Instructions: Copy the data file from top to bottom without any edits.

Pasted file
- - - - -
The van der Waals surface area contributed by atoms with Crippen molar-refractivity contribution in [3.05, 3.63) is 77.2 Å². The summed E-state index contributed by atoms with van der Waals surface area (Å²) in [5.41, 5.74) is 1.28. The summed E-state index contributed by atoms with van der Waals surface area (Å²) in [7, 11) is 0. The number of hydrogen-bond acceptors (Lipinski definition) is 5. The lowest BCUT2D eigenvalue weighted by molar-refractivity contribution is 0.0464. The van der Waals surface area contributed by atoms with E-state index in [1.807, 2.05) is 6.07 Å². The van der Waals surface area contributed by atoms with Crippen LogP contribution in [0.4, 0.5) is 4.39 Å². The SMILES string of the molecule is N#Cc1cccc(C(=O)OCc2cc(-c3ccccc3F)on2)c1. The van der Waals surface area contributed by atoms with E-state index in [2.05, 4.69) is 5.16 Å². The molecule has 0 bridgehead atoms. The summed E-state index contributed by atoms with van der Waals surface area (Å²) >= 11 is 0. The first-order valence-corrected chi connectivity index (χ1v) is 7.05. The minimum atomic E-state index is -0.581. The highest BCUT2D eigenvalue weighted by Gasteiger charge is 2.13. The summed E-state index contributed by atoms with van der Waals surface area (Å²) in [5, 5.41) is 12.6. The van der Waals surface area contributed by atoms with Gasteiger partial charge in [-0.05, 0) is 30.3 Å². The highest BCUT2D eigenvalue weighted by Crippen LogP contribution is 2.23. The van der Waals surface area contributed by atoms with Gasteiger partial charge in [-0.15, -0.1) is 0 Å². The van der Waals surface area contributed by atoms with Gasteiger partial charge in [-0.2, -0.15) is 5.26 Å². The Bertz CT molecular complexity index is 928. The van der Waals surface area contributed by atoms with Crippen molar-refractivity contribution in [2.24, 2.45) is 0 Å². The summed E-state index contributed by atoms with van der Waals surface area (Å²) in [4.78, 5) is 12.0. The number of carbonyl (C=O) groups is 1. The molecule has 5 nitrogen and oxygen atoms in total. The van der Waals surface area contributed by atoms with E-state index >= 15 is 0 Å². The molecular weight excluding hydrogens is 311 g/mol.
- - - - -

The van der Waals surface area contributed by atoms with Crippen molar-refractivity contribution in [3.05, 3.63) is 77.2 Å². The summed E-state index contributed by atoms with van der Waals surface area (Å²) in [5.41, 5.74) is 1.28. The summed E-state index contributed by atoms with van der Waals surface area (Å²) in [7, 11) is 0. The number of hydrogen-bond acceptors (Lipinski definition) is 5. The lowest BCUT2D eigenvalue weighted by molar-refractivity contribution is 0.0464. The van der Waals surface area contributed by atoms with E-state index in [1.807, 2.05) is 6.07 Å². The van der Waals surface area contributed by atoms with Crippen LogP contribution in [0.4, 0.5) is 4.39 Å². The SMILES string of the molecule is N#Cc1cccc(C(=O)OCc2cc(-c3ccccc3F)on2)c1. The van der Waals surface area contributed by atoms with E-state index in [2.05, 4.69) is 5.16 Å². The molecule has 0 bridgehead atoms. The summed E-state index contributed by atoms with van der Waals surface area (Å²) >= 11 is 0. The first-order valence-corrected chi connectivity index (χ1v) is 7.05. The minimum atomic E-state index is -0.581. The highest BCUT2D eigenvalue weighted by Gasteiger charge is 2.13. The summed E-state index contributed by atoms with van der Waals surface area (Å²) in [5, 5.41) is 12.6. The van der Waals surface area contributed by atoms with Gasteiger partial charge in [-0.05, 0) is 30.3 Å². The highest BCUT2D eigenvalue weighted by Crippen LogP contribution is 2.23. The van der Waals surface area contributed by atoms with Gasteiger partial charge in [-0.15, -0.1) is 0 Å². The van der Waals surface area contributed by atoms with Gasteiger partial charge in [-0.2, -0.15) is 5.26 Å². The Bertz CT molecular complexity index is 928. The van der Waals surface area contributed by atoms with Crippen molar-refractivity contribution in [2.24, 2.45) is 0 Å². The summed E-state index contributed by atoms with van der Waals surface area (Å²) in [4.78, 5) is 12.0. The number of carbonyl (C=O) groups is 1. The molecule has 5 nitrogen and oxygen atoms in total. The van der Waals surface area contributed by atoms with E-state index >= 15 is 0 Å². The molecular weight excluding hydrogens is 311 g/mol.